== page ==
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Haunted Houston Attractions
Houston, Texas, is an exciting mix of old and new where history meets innovation. The most heavily populated city in Texas and fourth-largest U.S. city in terms of residents, Houston started as a humble railroad hub in the 1860s. Today, it’s home to oil fields, NASA, a thriving finance industry, and a flourishing arts scene.
As Halloween looms closer, it brings to light Houston’s haunted side. This Southwest metropolis is home to a number of legitimately haunted houses and hotels. If you’re Texas-bound and in the mood for some haunted happenings, check out a few of our picks for haunted things to do in Houston.
Haunted History: The Rice Lofts (formerly the Rice Hotel)
In a former life, the Houston apartment high-rise known as the Rice Lofts was once the Rice Hotel, infamously known as the hotel where former President John F. Kennedy spent his last night before his assassination in 1963. Before it was converted into apartment buildings, guests of the hotel claimed to hear the rattling of objects, feel chills, see lights, and feel a ghostly presence in the room where JFK once slept.
The supernatural activity in this hotel was not limited to the former President’s room, however. The ghosts of couples on a dance floor were also said to have tripped the light phantasmic in the hotel ballroom. Since the hotel’s renovations, these ghostly dancers now perform their danse macabre on the Rice Lofts rooftop.
Putting the “Fun” in Funeral: National Museum of Funeral History
Located at 415 Barren Springs Drive in Houston, the National Museum of Funeral History boasts the mission statement that “any day above ground is a good one.” Founded in 1992, the museum harbors a collection of funeral service memorabilia designed to educate visitors and keep the traditions of the funeral industry’s practices and history “alive.”
Among some of the exhibits at the National Museum of Funeral History are a restored, hand-carved wooden hearse from the 1920s that once transported coffins to their final place of rest. Another exhibit (in conjunction with the Vatican) focuses on the burial rituals of popes. Yet another display focuses on a retrospective of the work of Dr. Thomas Holmes, a prominent Civil War-era embalmer. And in a strangely whimsical exhibit, the Museum houses 12 colorful, customized “fantasy coffins” designed by sculptor Kane Quaye of Ghana to depict the life’s interests of their inhabitants – including coffins designed to resemble an airliner, leopard, lobster, and even a Mercedes Benz. This unique museum is not to be missed on your tour of haunted Houston!
High Spirits: The Brewery Tap
Tired of walking around and want to grab a drink – and maybe do a little spirit-spotting? Check out The Brewery Tap, located at 717 Franklin Street (at the corner of Louisiana). This historic brewery building has an enormous selection of 35 beers on tap, an upbeat staff, games of darts for patrons to play, and (oh, yeah) its very own ghost.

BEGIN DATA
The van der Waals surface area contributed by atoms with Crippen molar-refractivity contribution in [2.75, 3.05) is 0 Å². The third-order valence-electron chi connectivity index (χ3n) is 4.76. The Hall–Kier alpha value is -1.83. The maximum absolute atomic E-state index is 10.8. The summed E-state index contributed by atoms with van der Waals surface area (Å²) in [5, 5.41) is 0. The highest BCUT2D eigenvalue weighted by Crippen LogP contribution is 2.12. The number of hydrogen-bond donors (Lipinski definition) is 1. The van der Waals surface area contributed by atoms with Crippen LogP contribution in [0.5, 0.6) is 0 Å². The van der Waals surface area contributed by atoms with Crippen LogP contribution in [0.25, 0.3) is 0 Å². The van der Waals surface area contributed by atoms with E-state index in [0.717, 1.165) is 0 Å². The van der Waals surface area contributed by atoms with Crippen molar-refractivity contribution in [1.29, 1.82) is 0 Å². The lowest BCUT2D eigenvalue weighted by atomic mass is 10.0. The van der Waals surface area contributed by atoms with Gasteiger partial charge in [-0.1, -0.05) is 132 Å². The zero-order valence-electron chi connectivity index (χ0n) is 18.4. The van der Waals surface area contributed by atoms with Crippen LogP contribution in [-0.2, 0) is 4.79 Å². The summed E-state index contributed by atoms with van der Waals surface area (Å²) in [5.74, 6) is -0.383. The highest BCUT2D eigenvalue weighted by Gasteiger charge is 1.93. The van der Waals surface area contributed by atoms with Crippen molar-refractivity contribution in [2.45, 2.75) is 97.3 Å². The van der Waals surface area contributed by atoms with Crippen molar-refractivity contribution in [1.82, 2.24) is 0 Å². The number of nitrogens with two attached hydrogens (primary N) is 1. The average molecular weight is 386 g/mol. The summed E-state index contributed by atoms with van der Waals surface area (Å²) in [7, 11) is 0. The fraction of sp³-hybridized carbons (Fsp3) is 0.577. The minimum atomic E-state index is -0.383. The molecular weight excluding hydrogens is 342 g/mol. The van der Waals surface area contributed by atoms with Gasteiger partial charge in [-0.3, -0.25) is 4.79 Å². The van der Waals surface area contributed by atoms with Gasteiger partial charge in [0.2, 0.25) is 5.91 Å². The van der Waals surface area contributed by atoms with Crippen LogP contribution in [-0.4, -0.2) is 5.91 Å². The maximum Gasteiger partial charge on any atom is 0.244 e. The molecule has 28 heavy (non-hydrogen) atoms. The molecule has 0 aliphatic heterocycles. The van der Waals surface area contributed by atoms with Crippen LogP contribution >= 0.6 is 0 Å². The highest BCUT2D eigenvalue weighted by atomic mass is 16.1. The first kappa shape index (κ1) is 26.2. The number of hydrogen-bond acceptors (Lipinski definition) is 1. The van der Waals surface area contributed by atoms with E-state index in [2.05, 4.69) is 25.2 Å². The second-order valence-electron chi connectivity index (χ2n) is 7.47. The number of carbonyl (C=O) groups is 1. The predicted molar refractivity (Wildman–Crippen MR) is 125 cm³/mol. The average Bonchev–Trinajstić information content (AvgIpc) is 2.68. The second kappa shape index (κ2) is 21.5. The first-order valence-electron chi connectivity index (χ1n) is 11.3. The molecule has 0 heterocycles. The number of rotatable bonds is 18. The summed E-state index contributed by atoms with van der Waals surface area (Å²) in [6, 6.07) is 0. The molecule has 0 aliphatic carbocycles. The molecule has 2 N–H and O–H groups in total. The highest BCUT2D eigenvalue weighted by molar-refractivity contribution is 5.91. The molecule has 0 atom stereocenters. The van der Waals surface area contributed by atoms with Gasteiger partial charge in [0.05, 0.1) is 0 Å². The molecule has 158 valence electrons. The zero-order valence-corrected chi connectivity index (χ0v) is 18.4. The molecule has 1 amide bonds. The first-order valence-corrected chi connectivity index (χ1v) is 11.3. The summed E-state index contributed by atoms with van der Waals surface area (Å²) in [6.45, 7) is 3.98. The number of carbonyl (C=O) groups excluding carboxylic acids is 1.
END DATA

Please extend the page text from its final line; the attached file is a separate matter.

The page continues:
From time to time, a friendly, otherworldly visitor named “William” materializes to chat with patrons at The Brewery Tap. According to bar lore, William is the ghost of a former brewery worker in the 1920s who died on the job. The owner even has a photo of this mysterious character and will show it to you if you ask nicely. Down a brew or two and find yourself in good “spirits” at this happily haunted Houston attraction.
A Haunting Walk in the Park: Glenwood Cemetery
Houston’s Glenwood Cemetery is among one of the most beautifully landscaped graveyards in the country. Designed around the ravines that trail to Houston’s historic Buffalo Bayou, the gently curving walkways of this 19th century cemetery makes it feel more like an extraordinary park than a place of eternal rest.
Visitors can stop by the gravesites of some famous folks interred at Glenwood Cemetery, such as eccentric billionaire and aviator Howard Hughes, actress Gene Tierney (who, ironically, starred in the film The Ghost and Mrs. Muir), and the remarkable Sarah Emma Edmondson (married name: Seyle) – a Civil War-era nurse and spy who dressed as a man to join the Union army. The cemetery is a popular spot for ghost hunters to congregate due to its high electromagnetic fields generated within its iron gates, and the legend that its owner – the victim of an unsolved murder – haunts this beautiful cemetery.
These are just a few haunted Houston attractions you can check out if you’re “plot”ting a trip to this fascinating city. Depending on how much additional (grave) digging you may want to do, you can unearth a number of haunted happenings throughout the city of Houston in time for Halloween – or any time you wish to visit the city and explore some spine-tingling spots.